A domestic abuse charity in Salford has called on the Crown Prosecution Service to change rape trials are dealt with.

Jane Gregory, Project Manager of Salford Survivor, has said the CPS should change the requirements for bringing rape cases to trial.

Ms Gregory said: “First of all the statistics do not show the overall conviction rates for rape. That’s not the case – it’s getting it to court in the first place.

“CPS throw out the majority of cases because they’ve got to prove it. Maybe we should look at the ways CPS categorize and choose which cases go forward for the rape trial.”

Her comments come after the results of a YouGov survey on sexual assault were released. The study showed some common misconceptions around rape.

The Crown Prosecution Service released a document which laid out how they prosecute in rape trials.

This document states that: “We will only charge where there is sufficient evidence to provide a realistic prospect of conviction and it is in the public interest to pursue the case.”

Over 6,000 suspects were referred to the CPS for rape in 2016–17 and just over half were charged.

The survey found many areas of confusion around rape.

A third of Brits think that it isn’t rape if a woman is pressured into having sex without physical violence.

Additionally, almost a quarter think that sex without consent in long-term relationships is usually not rape.

The End Violence Against Women Coalition commissioned the YouGov survey, which collected information from 4000 people in Great Britain. They aimed to examine why rape is still so difficult to tackle, even though reports to police are increasing.

The report found that there is a generational divide between over-65s and 16-to-24 year olds.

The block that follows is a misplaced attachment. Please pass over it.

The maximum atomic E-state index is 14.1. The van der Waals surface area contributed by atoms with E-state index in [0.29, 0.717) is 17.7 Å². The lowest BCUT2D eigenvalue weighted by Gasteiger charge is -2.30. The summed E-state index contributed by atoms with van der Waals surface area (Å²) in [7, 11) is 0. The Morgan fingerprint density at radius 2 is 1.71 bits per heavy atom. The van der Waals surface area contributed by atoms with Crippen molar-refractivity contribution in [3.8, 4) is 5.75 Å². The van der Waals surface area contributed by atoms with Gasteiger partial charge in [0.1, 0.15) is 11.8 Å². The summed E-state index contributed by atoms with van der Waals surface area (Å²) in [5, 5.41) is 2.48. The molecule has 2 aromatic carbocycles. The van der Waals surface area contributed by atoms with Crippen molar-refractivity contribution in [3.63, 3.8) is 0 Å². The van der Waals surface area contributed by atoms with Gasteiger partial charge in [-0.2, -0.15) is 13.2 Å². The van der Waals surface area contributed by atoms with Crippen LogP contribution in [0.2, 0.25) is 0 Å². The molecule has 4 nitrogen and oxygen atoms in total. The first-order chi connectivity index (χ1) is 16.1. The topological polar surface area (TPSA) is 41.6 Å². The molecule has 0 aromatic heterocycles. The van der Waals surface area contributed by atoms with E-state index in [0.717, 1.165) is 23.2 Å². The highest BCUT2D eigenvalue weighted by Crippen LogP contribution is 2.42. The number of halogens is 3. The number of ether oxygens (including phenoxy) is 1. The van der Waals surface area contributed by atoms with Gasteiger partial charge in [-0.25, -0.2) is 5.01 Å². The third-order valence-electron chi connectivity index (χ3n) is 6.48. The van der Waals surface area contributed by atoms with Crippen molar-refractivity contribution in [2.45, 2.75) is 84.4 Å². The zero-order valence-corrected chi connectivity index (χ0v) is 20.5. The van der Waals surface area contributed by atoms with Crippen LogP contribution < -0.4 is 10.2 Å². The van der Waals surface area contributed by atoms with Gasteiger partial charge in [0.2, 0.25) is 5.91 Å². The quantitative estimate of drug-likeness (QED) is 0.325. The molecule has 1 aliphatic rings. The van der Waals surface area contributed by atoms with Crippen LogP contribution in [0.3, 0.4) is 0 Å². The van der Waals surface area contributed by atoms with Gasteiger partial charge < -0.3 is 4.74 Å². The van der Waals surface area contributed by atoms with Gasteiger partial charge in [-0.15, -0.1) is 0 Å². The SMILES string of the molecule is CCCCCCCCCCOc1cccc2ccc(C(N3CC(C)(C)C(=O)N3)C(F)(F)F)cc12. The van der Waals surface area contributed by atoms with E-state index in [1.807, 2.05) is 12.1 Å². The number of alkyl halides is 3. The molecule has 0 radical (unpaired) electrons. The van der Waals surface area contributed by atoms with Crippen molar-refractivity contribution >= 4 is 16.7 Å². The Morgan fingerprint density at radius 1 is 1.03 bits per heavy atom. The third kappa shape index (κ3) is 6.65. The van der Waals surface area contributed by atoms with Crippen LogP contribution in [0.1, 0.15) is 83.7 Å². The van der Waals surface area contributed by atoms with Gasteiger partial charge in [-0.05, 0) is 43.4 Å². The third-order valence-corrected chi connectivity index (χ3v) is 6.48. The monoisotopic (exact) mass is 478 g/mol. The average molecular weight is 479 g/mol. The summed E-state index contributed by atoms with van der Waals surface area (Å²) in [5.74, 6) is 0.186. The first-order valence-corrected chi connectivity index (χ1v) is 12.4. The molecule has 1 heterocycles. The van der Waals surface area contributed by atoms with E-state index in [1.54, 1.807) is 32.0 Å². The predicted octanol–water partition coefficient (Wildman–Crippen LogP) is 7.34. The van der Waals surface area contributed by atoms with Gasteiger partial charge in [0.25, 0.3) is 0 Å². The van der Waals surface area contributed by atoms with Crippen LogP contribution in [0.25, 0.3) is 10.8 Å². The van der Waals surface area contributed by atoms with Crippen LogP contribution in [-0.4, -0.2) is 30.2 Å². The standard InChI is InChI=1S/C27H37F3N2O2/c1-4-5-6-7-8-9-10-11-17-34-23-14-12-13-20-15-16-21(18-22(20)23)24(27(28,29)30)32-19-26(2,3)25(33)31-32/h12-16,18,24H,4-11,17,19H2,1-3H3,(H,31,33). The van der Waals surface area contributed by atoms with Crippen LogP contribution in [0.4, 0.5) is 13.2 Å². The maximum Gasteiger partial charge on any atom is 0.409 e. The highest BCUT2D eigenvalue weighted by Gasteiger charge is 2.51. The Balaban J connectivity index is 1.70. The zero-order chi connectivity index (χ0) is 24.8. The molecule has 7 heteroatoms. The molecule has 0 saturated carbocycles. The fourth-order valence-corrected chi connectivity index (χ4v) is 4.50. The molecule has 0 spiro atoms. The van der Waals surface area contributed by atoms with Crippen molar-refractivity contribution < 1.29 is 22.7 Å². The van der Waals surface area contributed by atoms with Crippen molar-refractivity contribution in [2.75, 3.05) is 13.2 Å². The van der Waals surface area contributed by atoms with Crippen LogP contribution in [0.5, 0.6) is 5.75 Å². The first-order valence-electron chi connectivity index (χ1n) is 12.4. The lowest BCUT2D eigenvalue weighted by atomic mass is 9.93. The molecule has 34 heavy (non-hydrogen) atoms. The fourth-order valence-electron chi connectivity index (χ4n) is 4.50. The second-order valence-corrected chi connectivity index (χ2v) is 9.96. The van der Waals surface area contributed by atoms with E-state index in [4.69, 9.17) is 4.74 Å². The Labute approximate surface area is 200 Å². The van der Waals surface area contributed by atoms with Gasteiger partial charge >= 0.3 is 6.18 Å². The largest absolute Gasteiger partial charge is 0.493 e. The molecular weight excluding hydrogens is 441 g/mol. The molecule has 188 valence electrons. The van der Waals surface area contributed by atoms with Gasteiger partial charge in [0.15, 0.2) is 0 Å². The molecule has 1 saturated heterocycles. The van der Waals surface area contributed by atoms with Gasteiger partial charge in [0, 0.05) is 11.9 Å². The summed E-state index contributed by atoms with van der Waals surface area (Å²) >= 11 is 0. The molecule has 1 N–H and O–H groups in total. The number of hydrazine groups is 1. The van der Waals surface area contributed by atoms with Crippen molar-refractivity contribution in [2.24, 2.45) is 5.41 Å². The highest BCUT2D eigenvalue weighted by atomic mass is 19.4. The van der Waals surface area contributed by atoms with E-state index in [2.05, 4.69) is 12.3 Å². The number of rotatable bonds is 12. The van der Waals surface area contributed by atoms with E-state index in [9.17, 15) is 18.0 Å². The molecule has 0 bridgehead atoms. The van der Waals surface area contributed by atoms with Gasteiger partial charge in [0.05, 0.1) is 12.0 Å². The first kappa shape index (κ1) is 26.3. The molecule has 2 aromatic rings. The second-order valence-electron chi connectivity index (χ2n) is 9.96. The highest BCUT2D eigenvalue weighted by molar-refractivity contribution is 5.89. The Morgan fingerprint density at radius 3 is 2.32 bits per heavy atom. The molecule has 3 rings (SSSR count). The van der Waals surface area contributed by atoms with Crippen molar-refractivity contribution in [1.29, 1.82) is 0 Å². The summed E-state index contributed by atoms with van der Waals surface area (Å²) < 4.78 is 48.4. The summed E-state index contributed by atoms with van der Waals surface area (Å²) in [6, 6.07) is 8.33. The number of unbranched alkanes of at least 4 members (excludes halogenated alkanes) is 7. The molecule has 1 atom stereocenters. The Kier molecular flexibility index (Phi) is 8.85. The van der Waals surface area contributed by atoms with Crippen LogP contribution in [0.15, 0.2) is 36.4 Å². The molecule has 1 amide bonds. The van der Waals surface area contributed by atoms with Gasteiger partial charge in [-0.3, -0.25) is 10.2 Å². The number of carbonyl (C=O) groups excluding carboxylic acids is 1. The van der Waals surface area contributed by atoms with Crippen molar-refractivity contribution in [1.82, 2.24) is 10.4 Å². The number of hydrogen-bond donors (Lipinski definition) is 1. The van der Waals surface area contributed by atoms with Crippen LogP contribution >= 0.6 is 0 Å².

Over a third of over-65s think that it isn’t rape to have non-consenting sex with your wife or partner. Meanwhile, only 16% of 16-to-24s believe this.

42% in the older age group think that if a woman changes her mind but the sex continues, it isn’t rape. This contrasts with just 22% of those aged between 25 and 49.

Concern has therefore risen that the adults who make up a jury for rape trials may be unclear as to the definition of the crime.

Many people have expressed this concern on social media and are calling to abolish juries for rape cases:

When asked how she felt about abolishing juries in rape trials, Jane Gregory said: “Everyone has a right to a juror so that would completely change everything just for one offence.”

Rachel Krys, co-director of the End Violence Against Women Coalition said: “This research shows that confusion and myths about rape are still very common, and this could explain why it’s hard for juries to make fair decisions if they don’t understand or agree with our laws on rape.

“It also shows that victims won’t necessarily be given the support they need from their family and friends, if the rape they experience isn’t understood as harmful or even as rape.”

If you are affected by rape or sexual assault, you can contact one of the local services shown on the map below.

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